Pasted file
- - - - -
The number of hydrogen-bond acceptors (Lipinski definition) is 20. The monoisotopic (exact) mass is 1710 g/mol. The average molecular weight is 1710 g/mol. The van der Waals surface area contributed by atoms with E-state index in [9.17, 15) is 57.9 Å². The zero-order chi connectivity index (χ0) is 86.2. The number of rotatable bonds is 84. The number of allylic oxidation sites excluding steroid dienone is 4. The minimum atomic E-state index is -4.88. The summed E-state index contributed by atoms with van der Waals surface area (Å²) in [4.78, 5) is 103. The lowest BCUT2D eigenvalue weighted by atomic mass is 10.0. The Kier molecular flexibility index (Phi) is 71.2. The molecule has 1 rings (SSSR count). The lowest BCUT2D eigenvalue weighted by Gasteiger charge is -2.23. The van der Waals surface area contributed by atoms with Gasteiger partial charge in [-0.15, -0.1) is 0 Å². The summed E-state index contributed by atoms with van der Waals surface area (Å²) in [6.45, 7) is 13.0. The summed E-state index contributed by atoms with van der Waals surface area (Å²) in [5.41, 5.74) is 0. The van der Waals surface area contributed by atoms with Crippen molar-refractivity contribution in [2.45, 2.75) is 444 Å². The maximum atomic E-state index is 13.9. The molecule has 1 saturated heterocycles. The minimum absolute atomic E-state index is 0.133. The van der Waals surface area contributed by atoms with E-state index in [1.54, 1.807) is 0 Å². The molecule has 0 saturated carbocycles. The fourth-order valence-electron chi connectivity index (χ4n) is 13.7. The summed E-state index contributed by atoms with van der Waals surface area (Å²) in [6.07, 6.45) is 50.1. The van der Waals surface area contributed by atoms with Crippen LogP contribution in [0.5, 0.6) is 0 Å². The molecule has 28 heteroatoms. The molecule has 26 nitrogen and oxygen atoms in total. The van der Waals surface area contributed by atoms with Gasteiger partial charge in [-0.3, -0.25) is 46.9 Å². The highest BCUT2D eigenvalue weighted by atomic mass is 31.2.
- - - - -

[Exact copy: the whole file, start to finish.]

The number of hydrogen-bond acceptors (Lipinski definition) is 20. The monoisotopic (exact) mass is 1710 g/mol. The average molecular weight is 1710 g/mol. The van der Waals surface area contributed by atoms with E-state index in [9.17, 15) is 57.9 Å². The zero-order chi connectivity index (χ0) is 86.2. The number of rotatable bonds is 84. The number of allylic oxidation sites excluding steroid dienone is 4. The minimum atomic E-state index is -4.88. The summed E-state index contributed by atoms with van der Waals surface area (Å²) in [4.78, 5) is 103. The lowest BCUT2D eigenvalue weighted by atomic mass is 10.0. The Kier molecular flexibility index (Phi) is 71.2. The molecule has 1 rings (SSSR count). The lowest BCUT2D eigenvalue weighted by Gasteiger charge is -2.23. The van der Waals surface area contributed by atoms with Gasteiger partial charge in [-0.15, -0.1) is 0 Å². The summed E-state index contributed by atoms with van der Waals surface area (Å²) in [6.45, 7) is 13.0. The summed E-state index contributed by atoms with van der Waals surface area (Å²) in [5.41, 5.74) is 0. The van der Waals surface area contributed by atoms with Crippen molar-refractivity contribution in [2.45, 2.75) is 444 Å². The maximum atomic E-state index is 13.9. The molecule has 1 saturated heterocycles. The minimum absolute atomic E-state index is 0.133. The van der Waals surface area contributed by atoms with E-state index in [1.54, 1.807) is 0 Å². The molecule has 0 saturated carbocycles. The fourth-order valence-electron chi connectivity index (χ4n) is 13.7. The summed E-state index contributed by atoms with van der Waals surface area (Å²) in [6.07, 6.45) is 50.1. The van der Waals surface area contributed by atoms with Crippen LogP contribution in [0.5, 0.6) is 0 Å². The molecule has 28 heteroatoms. The molecule has 26 nitrogen and oxygen atoms in total. The van der Waals surface area contributed by atoms with Gasteiger partial charge in [-0.3, -0.25) is 46.9 Å². The highest BCUT2D eigenvalue weighted by atomic mass is 31.2.